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2
votes
2answers
99 views

Are voiced stops in English articulated in the same manner as their nasal counterparts before the stop release?

I have a question regarding the initial part of stop consonants in English. Let's take /b/, the voiced bilabial stop consonant, as an example. When I produce this consonant, prior to the stop ...
1
vote
1answer
226 views

Is the consonant [b] always voiced across languages? What about [p]?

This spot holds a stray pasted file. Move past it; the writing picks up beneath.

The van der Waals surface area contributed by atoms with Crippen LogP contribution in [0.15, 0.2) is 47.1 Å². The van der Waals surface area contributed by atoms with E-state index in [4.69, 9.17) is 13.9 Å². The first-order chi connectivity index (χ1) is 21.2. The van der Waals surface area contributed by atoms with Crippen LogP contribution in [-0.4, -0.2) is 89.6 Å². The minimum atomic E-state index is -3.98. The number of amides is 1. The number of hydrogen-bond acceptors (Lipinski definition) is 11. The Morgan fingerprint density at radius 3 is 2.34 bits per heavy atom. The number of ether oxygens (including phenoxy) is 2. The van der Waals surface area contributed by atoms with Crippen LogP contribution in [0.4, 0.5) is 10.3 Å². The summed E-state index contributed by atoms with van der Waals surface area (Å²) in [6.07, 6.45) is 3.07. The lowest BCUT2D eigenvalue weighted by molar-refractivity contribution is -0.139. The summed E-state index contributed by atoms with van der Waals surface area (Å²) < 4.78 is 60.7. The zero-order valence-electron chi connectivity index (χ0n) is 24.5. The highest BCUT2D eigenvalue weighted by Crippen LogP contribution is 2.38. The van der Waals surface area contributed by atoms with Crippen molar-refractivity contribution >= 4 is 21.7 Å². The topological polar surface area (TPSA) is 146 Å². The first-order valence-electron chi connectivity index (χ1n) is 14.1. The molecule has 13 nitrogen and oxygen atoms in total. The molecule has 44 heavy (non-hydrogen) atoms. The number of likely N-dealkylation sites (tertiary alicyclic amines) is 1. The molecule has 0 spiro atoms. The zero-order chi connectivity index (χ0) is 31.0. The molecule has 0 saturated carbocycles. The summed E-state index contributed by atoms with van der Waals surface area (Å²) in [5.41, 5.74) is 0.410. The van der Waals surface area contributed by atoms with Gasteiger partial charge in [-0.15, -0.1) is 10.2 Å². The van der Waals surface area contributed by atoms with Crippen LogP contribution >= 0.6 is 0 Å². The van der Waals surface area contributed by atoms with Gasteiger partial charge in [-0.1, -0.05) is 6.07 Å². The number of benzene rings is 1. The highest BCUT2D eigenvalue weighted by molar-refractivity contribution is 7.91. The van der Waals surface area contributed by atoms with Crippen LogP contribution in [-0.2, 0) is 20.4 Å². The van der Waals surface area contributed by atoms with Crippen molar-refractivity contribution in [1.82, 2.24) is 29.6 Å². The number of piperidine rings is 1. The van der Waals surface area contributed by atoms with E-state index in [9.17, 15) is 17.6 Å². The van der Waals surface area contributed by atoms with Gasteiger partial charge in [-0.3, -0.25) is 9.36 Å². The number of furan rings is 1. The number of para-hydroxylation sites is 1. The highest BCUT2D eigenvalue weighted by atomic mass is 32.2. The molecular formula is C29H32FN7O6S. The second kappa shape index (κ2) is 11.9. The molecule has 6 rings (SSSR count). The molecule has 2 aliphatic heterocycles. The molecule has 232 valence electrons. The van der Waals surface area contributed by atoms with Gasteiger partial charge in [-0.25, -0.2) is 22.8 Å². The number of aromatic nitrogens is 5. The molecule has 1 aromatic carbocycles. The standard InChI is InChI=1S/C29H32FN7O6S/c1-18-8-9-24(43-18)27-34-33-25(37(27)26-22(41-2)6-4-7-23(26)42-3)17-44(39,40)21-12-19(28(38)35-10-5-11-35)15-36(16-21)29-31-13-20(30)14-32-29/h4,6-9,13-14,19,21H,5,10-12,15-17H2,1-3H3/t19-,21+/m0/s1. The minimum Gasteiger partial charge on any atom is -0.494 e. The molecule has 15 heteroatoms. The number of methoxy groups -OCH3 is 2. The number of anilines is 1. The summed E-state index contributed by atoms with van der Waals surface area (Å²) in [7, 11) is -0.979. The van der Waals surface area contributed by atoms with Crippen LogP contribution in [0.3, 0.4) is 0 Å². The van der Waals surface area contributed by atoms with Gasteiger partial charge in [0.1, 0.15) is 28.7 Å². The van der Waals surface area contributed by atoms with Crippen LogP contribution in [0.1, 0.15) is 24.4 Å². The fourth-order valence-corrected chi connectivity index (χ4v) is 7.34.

Is the consonant [b] always voiced across languages? What about [p] being voiceless? Similarly, is [k] always voiceless across languages? Basically, I am taking what I know in English and wondering ...
12
votes
1answer
346 views

Diachronic devoicing of initial lenis plosives in English

I get the impression that in the "classical Received Pronunciation" of English during phonetician Jones's era, the lenis plosives /b/, /d/, /g/ (and probably the affricate /dʒ/ as well) in initial ...
6
votes
3answers
583 views

Are there languages with contrasting unvoiced aspirated, unaspirated, and ejective stops?

In English there are just two series of stops, voiced (b, d, g) and unvoiced (p, t, k). The latter are generally aspirated (though it depends on phonological context). In many common languages of ...